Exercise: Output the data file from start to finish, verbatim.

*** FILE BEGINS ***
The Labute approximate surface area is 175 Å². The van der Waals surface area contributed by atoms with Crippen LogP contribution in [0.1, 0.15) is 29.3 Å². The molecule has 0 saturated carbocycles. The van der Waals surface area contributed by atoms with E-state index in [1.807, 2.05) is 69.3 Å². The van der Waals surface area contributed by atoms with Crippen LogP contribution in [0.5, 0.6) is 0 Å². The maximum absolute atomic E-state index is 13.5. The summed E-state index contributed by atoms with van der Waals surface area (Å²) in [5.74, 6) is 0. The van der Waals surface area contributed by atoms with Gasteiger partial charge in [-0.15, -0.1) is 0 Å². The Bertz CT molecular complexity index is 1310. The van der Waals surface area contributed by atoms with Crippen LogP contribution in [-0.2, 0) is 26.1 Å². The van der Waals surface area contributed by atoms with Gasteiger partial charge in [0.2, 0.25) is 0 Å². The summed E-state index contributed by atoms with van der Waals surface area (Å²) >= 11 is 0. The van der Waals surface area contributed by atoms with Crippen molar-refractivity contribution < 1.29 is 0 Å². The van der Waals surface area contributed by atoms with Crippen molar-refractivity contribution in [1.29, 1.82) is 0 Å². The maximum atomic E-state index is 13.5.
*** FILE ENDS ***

The Labute approximate surface area is 175 Å². The van der Waals surface area contributed by atoms with Crippen LogP contribution in [0.1, 0.15) is 29.3 Å². The molecule has 0 saturated carbocycles. The van der Waals surface area contributed by atoms with E-state index in [1.807, 2.05) is 69.3 Å². The van der Waals surface area contributed by atoms with Crippen LogP contribution in [0.5, 0.6) is 0 Å². The maximum absolute atomic E-state index is 13.5. The summed E-state index contributed by atoms with van der Waals surface area (Å²) in [5.74, 6) is 0. The van der Waals surface area contributed by atoms with Gasteiger partial charge in [-0.15, -0.1) is 0 Å². The Bertz CT molecular complexity index is 1310. The van der Waals surface area contributed by atoms with Crippen LogP contribution in [-0.2, 0) is 26.1 Å². The van der Waals surface area contributed by atoms with Gasteiger partial charge in [0.2, 0.25) is 0 Å². The summed E-state index contributed by atoms with van der Waals surface area (Å²) >= 11 is 0. The van der Waals surface area contributed by atoms with Crippen molar-refractivity contribution < 1.29 is 0 Å². The van der Waals surface area contributed by atoms with Crippen molar-refractivity contribution in [1.29, 1.82) is 0 Å². The maximum atomic E-state index is 13.5.